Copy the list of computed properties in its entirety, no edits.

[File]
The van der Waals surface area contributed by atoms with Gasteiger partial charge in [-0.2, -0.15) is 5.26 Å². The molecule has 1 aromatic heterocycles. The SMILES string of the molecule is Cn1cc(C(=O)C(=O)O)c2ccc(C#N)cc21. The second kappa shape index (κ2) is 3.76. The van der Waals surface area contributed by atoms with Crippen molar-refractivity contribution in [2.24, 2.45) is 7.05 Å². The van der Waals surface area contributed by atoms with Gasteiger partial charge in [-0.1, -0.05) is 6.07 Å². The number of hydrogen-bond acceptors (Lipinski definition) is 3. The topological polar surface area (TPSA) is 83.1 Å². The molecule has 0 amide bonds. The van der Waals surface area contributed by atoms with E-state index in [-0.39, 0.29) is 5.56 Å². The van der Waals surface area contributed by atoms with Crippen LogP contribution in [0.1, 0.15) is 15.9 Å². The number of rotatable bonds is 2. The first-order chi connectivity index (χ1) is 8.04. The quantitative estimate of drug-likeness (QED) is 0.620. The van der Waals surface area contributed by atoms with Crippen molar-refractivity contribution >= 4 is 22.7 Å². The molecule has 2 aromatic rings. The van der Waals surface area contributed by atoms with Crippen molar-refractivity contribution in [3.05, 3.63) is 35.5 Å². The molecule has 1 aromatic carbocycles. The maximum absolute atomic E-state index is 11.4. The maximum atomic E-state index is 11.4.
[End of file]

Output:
The van der Waals surface area contributed by atoms with Gasteiger partial charge in [-0.2, -0.15) is 5.26 Å². The molecule has 1 aromatic heterocycles. The SMILES string of the molecule is Cn1cc(C(=O)C(=O)O)c2ccc(C#N)cc21. The second kappa shape index (κ2) is 3.76. The van der Waals surface area contributed by atoms with Crippen molar-refractivity contribution in [2.24, 2.45) is 7.05 Å². The van der Waals surface area contributed by atoms with Gasteiger partial charge in [-0.1, -0.05) is 6.07 Å². The number of hydrogen-bond acceptors (Lipinski definition) is 3. The topological polar surface area (TPSA) is 83.1 Å². The molecule has 0 amide bonds. The van der Waals surface area contributed by atoms with E-state index in [-0.39, 0.29) is 5.56 Å². The van der Waals surface area contributed by atoms with Crippen LogP contribution in [0.1, 0.15) is 15.9 Å². The number of rotatable bonds is 2. The first-order chi connectivity index (χ1) is 8.04. The quantitative estimate of drug-likeness (QED) is 0.620. The van der Waals surface area contributed by atoms with Crippen molar-refractivity contribution >= 4 is 22.7 Å². The molecule has 2 aromatic rings. The van der Waals surface area contributed by atoms with Crippen molar-refractivity contribution in [3.05, 3.63) is 35.5 Å². The molecule has 1 aromatic carbocycles. The maximum absolute atomic E-state index is 11.4. The maximum atomic E-state index is 11.4.